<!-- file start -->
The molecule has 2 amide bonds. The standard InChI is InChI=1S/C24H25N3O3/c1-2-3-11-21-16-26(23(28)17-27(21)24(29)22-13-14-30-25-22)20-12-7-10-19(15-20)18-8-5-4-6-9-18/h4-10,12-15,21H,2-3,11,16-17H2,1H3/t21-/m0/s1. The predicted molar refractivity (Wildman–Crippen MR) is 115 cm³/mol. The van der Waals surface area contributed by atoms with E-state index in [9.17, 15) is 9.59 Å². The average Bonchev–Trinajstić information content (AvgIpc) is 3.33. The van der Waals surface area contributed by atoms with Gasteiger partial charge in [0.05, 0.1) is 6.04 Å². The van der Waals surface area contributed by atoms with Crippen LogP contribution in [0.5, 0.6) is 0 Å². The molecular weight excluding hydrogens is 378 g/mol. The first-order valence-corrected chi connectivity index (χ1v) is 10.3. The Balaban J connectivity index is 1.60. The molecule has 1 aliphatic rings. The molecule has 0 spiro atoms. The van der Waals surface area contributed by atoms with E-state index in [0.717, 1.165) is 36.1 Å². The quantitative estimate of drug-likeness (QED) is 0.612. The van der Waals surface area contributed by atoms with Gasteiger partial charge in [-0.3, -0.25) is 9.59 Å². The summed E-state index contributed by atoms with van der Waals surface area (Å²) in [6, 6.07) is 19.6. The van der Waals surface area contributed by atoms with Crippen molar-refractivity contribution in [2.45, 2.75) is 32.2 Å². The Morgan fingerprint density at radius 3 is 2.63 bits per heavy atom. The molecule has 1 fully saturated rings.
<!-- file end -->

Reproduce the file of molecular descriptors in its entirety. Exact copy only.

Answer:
The molecule has 2 amide bonds. The standard InChI is InChI=1S/C24H25N3O3/c1-2-3-11-21-16-26(23(28)17-27(21)24(29)22-13-14-30-25-22)20-12-7-10-19(15-20)18-8-5-4-6-9-18/h4-10,12-15,21H,2-3,11,16-17H2,1H3/t21-/m0/s1. The predicted molar refractivity (Wildman–Crippen MR) is 115 cm³/mol. The van der Waals surface area contributed by atoms with E-state index in [9.17, 15) is 9.59 Å². The average Bonchev–Trinajstić information content (AvgIpc) is 3.33. The van der Waals surface area contributed by atoms with Gasteiger partial charge in [0.05, 0.1) is 6.04 Å². The van der Waals surface area contributed by atoms with Crippen LogP contribution in [0.5, 0.6) is 0 Å². The molecular weight excluding hydrogens is 378 g/mol. The first-order valence-corrected chi connectivity index (χ1v) is 10.3. The Balaban J connectivity index is 1.60. The molecule has 1 aliphatic rings. The molecule has 0 spiro atoms. The van der Waals surface area contributed by atoms with E-state index in [0.717, 1.165) is 36.1 Å². The quantitative estimate of drug-likeness (QED) is 0.612. The van der Waals surface area contributed by atoms with Gasteiger partial charge in [-0.3, -0.25) is 9.59 Å². The summed E-state index contributed by atoms with van der Waals surface area (Å²) in [6, 6.07) is 19.6. The van der Waals surface area contributed by atoms with Crippen molar-refractivity contribution in [2.45, 2.75) is 32.2 Å². The Morgan fingerprint density at radius 3 is 2.63 bits per heavy atom. The molecule has 1 fully saturated rings.